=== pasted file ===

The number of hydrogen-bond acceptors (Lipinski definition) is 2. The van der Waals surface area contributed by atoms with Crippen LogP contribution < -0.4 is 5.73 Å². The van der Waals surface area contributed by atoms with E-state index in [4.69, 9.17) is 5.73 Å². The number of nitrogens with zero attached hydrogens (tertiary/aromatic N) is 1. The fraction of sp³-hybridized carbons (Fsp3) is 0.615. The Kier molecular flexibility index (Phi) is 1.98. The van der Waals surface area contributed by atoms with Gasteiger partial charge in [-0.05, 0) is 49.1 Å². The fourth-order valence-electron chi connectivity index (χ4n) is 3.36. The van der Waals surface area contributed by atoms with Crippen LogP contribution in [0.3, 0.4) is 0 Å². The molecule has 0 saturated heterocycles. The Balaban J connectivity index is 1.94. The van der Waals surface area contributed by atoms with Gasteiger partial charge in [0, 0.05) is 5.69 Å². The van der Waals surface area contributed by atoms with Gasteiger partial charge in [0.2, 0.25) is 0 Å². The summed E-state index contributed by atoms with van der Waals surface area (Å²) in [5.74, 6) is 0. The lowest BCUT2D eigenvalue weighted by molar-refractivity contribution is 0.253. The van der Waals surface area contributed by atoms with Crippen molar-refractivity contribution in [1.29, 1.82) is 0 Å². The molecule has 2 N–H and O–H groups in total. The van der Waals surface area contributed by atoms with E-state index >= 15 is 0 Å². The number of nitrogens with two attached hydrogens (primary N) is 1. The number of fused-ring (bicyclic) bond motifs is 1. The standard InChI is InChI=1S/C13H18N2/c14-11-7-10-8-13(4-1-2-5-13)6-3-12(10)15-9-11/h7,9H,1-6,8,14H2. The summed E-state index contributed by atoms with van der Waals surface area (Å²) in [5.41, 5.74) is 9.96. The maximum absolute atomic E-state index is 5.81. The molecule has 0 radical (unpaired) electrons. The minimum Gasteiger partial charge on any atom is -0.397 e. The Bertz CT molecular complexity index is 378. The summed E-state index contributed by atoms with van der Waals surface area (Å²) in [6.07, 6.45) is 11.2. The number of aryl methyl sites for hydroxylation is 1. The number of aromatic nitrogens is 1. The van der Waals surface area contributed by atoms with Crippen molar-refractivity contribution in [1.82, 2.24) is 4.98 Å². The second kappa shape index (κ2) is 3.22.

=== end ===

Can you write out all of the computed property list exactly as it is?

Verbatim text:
The number of hydrogen-bond acceptors (Lipinski definition) is 2. The van der Waals surface area contributed by atoms with Crippen LogP contribution < -0.4 is 5.73 Å². The van der Waals surface area contributed by atoms with E-state index in [4.69, 9.17) is 5.73 Å². The number of nitrogens with zero attached hydrogens (tertiary/aromatic N) is 1. The fraction of sp³-hybridized carbons (Fsp3) is 0.615. The Kier molecular flexibility index (Phi) is 1.98. The van der Waals surface area contributed by atoms with Gasteiger partial charge in [-0.05, 0) is 49.1 Å². The fourth-order valence-electron chi connectivity index (χ4n) is 3.36. The van der Waals surface area contributed by atoms with Crippen LogP contribution in [0.3, 0.4) is 0 Å². The molecule has 0 saturated heterocycles. The Balaban J connectivity index is 1.94. The van der Waals surface area contributed by atoms with Gasteiger partial charge in [0, 0.05) is 5.69 Å². The van der Waals surface area contributed by atoms with Gasteiger partial charge in [0.2, 0.25) is 0 Å². The summed E-state index contributed by atoms with van der Waals surface area (Å²) in [5.74, 6) is 0. The lowest BCUT2D eigenvalue weighted by molar-refractivity contribution is 0.253. The van der Waals surface area contributed by atoms with Crippen molar-refractivity contribution in [1.29, 1.82) is 0 Å². The molecule has 2 N–H and O–H groups in total. The van der Waals surface area contributed by atoms with E-state index >= 15 is 0 Å². The number of nitrogens with two attached hydrogens (primary N) is 1. The number of fused-ring (bicyclic) bond motifs is 1. The standard InChI is InChI=1S/C13H18N2/c14-11-7-10-8-13(4-1-2-5-13)6-3-12(10)15-9-11/h7,9H,1-6,8,14H2. The summed E-state index contributed by atoms with van der Waals surface area (Å²) in [5.41, 5.74) is 9.96. The maximum absolute atomic E-state index is 5.81. The molecule has 0 radical (unpaired) electrons. The minimum Gasteiger partial charge on any atom is -0.397 e. The Bertz CT molecular complexity index is 378. The summed E-state index contributed by atoms with van der Waals surface area (Å²) in [6.07, 6.45) is 11.2. The number of aryl methyl sites for hydroxylation is 1. The number of aromatic nitrogens is 1. The van der Waals surface area contributed by atoms with Crippen molar-refractivity contribution in [1.82, 2.24) is 4.98 Å². The second kappa shape index (κ2) is 3.22.